Tomato fruits send electrical warnings to the rest of the plant when attacked by insects
A recent study in Frontiers in Sustainable Food Systems shows that the fruits of a type of tomato plant send electrical signals to the rest of the plant when they are infested by caterpillars. Plants have a multitude of chemical and hormonal signaling pathways, which are generally transmitted through the sap (the nutrient-rich water that moves through the plant). In the case of fruits, nutrients flow exclusively to the fruit and there has been little research into whether there is any communication in the opposite direction—i.e. from fruit to plant.
"We usually forget that a plant's fruits are living and semiautonomous parts of their mother-plants, far more complex than we currently think. Since fruits are part of the plant, made of the same tissues of the leaves and stems, why couldn't they communicate with the plant, informing it about what they are experiencing, just like regular leaves do?" says first author Dr. Gabriela Niemeyer Reissig, of the Federal University of Pelotas, Brazil. "What we found is that fruits can share important information such as caterpillar attacks—which is a serious issue for a plant—with the rest of the plant, and that can probably prepare other parts of the plant for the same attack."
A tomato's defense
To test the hypothesis that fruits communicate by electrical signals, Niemeyer Reissig and her collaborators placed tomato plants in a Faraday's cage with electrodes at the ends of the branches connecting the fruits to the plant. They then measured the electrical responses before, during and after the fruits had been attacked by Helicoverpa armigera caterpillars for 24 hours. The team also used machine learning to identify patterns in the signals.
The results showed a clear difference between the signals before and after attack. In addition, the authors measured the biochemical responses, such as defensive chemicals like hydrogen peroxide, across other parts of the plant. This showed that these defenses were triggered even in parts of the plant that were far away from the damage caused by the caterpillars.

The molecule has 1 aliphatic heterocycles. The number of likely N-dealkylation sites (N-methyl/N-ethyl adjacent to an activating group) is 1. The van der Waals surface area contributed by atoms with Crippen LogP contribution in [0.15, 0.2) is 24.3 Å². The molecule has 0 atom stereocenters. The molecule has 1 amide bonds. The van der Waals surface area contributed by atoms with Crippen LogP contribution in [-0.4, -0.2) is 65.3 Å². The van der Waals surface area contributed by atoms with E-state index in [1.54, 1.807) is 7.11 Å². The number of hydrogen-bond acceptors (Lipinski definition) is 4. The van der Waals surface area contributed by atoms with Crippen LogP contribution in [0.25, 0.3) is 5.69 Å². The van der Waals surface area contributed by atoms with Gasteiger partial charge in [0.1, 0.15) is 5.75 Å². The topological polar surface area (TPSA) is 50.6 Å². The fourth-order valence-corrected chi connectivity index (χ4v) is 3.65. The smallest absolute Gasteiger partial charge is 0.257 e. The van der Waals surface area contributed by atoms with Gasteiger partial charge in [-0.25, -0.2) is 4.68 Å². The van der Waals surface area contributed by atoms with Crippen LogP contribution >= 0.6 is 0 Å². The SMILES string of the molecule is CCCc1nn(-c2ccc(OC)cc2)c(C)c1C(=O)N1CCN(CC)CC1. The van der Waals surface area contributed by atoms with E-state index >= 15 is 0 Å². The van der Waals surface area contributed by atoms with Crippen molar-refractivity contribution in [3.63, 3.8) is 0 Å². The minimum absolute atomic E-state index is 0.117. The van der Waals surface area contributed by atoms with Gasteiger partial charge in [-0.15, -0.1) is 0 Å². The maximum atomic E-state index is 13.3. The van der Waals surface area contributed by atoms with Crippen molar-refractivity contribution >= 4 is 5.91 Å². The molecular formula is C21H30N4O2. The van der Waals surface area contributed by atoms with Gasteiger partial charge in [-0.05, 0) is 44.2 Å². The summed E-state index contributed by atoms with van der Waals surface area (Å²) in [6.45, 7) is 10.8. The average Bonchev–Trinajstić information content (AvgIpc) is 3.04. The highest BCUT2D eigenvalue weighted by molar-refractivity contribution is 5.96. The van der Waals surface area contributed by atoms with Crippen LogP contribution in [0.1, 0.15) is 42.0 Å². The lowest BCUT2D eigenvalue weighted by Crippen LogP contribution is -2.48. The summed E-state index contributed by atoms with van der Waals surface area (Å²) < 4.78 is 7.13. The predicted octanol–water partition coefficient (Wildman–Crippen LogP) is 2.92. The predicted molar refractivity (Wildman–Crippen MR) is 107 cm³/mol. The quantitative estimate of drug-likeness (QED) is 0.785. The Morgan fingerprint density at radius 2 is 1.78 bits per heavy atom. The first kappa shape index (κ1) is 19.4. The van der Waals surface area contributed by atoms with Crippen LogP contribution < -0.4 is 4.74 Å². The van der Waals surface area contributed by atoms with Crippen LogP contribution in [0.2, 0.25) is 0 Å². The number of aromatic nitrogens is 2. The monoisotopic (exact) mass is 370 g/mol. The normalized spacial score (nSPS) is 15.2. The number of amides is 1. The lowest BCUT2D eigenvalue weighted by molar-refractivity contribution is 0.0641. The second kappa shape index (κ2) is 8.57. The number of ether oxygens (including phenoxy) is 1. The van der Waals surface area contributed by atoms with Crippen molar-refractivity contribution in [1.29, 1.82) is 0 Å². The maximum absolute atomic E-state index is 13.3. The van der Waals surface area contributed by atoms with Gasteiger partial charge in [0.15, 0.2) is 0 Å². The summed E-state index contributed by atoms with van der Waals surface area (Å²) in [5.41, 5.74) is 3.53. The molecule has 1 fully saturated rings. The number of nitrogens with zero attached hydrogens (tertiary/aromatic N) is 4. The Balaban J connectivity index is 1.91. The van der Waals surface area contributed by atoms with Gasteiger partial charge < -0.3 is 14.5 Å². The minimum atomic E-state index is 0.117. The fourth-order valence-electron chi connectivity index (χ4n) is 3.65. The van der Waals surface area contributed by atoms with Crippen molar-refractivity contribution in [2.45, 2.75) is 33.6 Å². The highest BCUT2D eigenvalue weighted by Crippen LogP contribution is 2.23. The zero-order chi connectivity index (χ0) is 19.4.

The authors emphasize that these are still early results. Their measurements provide a "big picture" view of all of the electrical signals, rather than distinguishing individual signals more precisely. It will also be interesting to see whether this phenomenon holds true for other plant species, as well as different types of threats.
That said, this novel use of machine learning appears to have very high potential for answering these and other future questions. The technique may also provide new—and possibly more environmentally friendly—approaches for insect control in agriculture.
"If studies like ours continue to advance and the techniques for measuring electrical signals in open environments continue to improve, it will be possible to detect infestation of agricultural pests quite early, allowing for less aggressive control measures and more accurate insect management," explains Niemeyer Reissig. "Understanding how the plant interacts with its fruits, and the fruits among themselves, may bring insights about how to 'manipulate' this communication for enhancing fruit quality, resistance to pests and shelf life after harvest."